One phrase that I hear often from sellers and businesses when they describe their offers really makes me cringe.
I hear it a lot from sellers trying to paint a broad picture to capture as much potential business as possible.
Yeah, I get crunchy when I hear, “We’re a One-Stop-Shop for all your needs.”
Yikes. What I hear is, “We do a lot of stuff but don’t specialize in anything but that’s okay because we’re super convenient and a good value.”
One-stop-shopping IS convenient. Sure, we’ve all been glad at some point that we could buy underwear, apples, and brake fluid at the same place but that doesn’t necessarily translate to how most business purchase decisions are made.
Those items are commodities you can purchase at that store but also most ANY of those stores’ competitors.
However, there’s a reason that Victoria’s Secret, Whole Foods, and AutoZone exist. People want more specialized products, solutions, and knowledgeable experts to solve their problems.
Especially when making purchasing decisions that impact a company, a division, employees, budgets, profits, et cetera.
Instead of selling yourself as a “One-stop-shop”, level up your sales game and position yourself as offering a complementary suite of services.
Nail this the right way and you’ll avoid being lumped into the herd of tap dancers that can “meet all your needs.”
To make a unique impression, stay top of mind, and sell multiple products/solutions, here’s a better way to position yourself:
Start with just one problem. Attack that first and prove you’re credible, knowledgeable, and equipped. Knowing a customer can be a goldmine of opportunities gets us really excited but it’s harder to demonstrate your competency and expertise when it’s spread too thin.
Don’t get greedy. Sure, your suite of services might be comprehensive and a good value to replace ALL their current vendors; however, it can be overwhelming for your buyers to risk a new relationship much less putting all their eggs in your ONE basket. That’s overwhelming and way risky in most situations.
Also, throwing up your entire company brochure does not mean anything to your customers until they connect your offer to a problem or process that they currently have. They probably don’t have ALL the problems you solve or need ALL the products you offer at this or any given point in time. They’re not going to recall everything you do.
Back when I was selling digital print services, there was almost NOTHING we couldn’t do. I had made my way in to see the marketing director of a large organization and explained ALL my offerings. They started using us to print training manuals. It was a great project and a great start to the relationship. About two months into the partnership, I met the director in her office and saw she had boxes of beautiful, full color, bound catalogs and was floored she didn’t at least give us a shot at producing them for her. I asked her about them and she said, “Oh, I didn’t realize you had those capabilities. It never crossed my mind.”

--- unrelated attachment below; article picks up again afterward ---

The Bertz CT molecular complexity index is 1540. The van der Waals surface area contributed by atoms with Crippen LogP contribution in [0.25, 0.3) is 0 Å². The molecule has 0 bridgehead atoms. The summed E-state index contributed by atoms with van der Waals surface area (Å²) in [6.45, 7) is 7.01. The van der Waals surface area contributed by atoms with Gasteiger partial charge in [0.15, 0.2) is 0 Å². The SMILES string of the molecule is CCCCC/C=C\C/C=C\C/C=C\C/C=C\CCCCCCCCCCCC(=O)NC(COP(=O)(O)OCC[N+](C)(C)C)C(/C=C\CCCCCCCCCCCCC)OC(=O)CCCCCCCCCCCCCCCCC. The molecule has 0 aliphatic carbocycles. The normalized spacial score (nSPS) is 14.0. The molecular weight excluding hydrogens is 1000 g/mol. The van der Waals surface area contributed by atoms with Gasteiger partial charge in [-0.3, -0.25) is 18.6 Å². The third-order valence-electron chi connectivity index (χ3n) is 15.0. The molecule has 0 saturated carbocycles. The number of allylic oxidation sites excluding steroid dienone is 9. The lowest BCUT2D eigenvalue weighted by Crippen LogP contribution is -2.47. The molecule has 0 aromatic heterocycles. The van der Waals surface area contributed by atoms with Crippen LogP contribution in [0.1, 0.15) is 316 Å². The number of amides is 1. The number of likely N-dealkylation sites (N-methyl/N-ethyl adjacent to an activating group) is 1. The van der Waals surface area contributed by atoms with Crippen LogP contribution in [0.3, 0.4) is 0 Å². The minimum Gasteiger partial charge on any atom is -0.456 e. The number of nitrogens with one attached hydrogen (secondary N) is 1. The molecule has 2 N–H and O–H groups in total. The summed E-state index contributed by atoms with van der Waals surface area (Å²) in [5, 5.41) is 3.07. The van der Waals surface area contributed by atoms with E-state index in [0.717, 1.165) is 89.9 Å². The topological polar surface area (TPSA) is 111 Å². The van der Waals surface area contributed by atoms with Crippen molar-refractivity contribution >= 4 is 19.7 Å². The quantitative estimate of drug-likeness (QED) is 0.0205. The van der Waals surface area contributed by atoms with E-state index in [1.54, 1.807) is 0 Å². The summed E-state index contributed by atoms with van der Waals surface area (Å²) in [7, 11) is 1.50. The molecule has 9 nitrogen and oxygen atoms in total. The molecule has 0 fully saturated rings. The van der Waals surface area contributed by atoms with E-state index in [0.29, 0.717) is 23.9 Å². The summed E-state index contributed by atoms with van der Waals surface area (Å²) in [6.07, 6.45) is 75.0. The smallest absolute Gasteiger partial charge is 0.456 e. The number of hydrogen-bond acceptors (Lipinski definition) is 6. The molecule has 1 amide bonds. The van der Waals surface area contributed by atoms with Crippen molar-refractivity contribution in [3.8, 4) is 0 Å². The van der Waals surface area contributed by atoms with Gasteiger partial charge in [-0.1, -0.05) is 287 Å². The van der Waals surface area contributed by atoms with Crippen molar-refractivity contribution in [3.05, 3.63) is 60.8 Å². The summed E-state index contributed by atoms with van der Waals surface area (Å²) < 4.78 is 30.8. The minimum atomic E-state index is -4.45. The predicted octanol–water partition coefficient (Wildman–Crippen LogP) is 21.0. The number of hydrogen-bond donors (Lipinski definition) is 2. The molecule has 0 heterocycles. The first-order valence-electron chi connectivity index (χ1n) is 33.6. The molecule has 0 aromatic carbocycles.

Hmmm. Probably because I had TOLD her what we could do instead of ASKING her what she might need. She didn’t relate to all 27 solutions I unloaded on her but if I had asked her about some of the projects she handled, what timelines she was working with, et cetera . . . we would have had a different outcome. Lesson learned.
Plant the seeds of your other offerings but start with one problem first (if you can, depending on your product/services) and then you can grow your relationship to include other products. Here’s what I learned about selling multiple solutions without resorting to that “One-Stop-Shop” mentality:
- Ask questions. Lead your customers to connect their problems to your solutions. They’ll be more connected to seeing you as their problem solver when they start walking through their current processes. For example, asking questions like, “How do you handle XYZ?” or “What’s your process for ABC?” or “What are similar projects/problems that you handle?”
- Introduce your team members or “experts.” Though you are well versed in all your offerings, you can increase your buyers’ comfort level by offering them your “specialists.” Bring in a technical person or an analyst, an engineer, a designer . . . someone to speak deeply to one facet of the problem with your customer. This helps your customers see you in a different light and they can grab onto both the person and personality you brought in to meet them as well as the deeper understanding of how you can help them.
- Meet more of your buyers’ team members. Expand your relationships and your understanding of the inner workings of your customer’s organizations. Meet the other people in their organization that are impacted by the problems, solutions, products, and challenges. You’ll stand out. Your customer will remember not just the product or solutions you provide, but that you are a problem solver – digging into all aspects of problems to understand the people and processes involved.
It’s tricky to offer a suite of solutions without going too broad that your customers don’t connect your capabilities with their problems. For the love of customers, ditch that “One-Stop-Shop” mentality and find a way to sell more to your customers by being more than convenient or cheap. Those are not reasons buyers build long-term relationships with you. They’ll leave you for someone else who is cheaper or easier . . . OR, they’ll leave you for someone who demonstrates more expertise, speciality, or deeper understanding of how to solve their problems.
Until next time, stop hoping and start SELLING!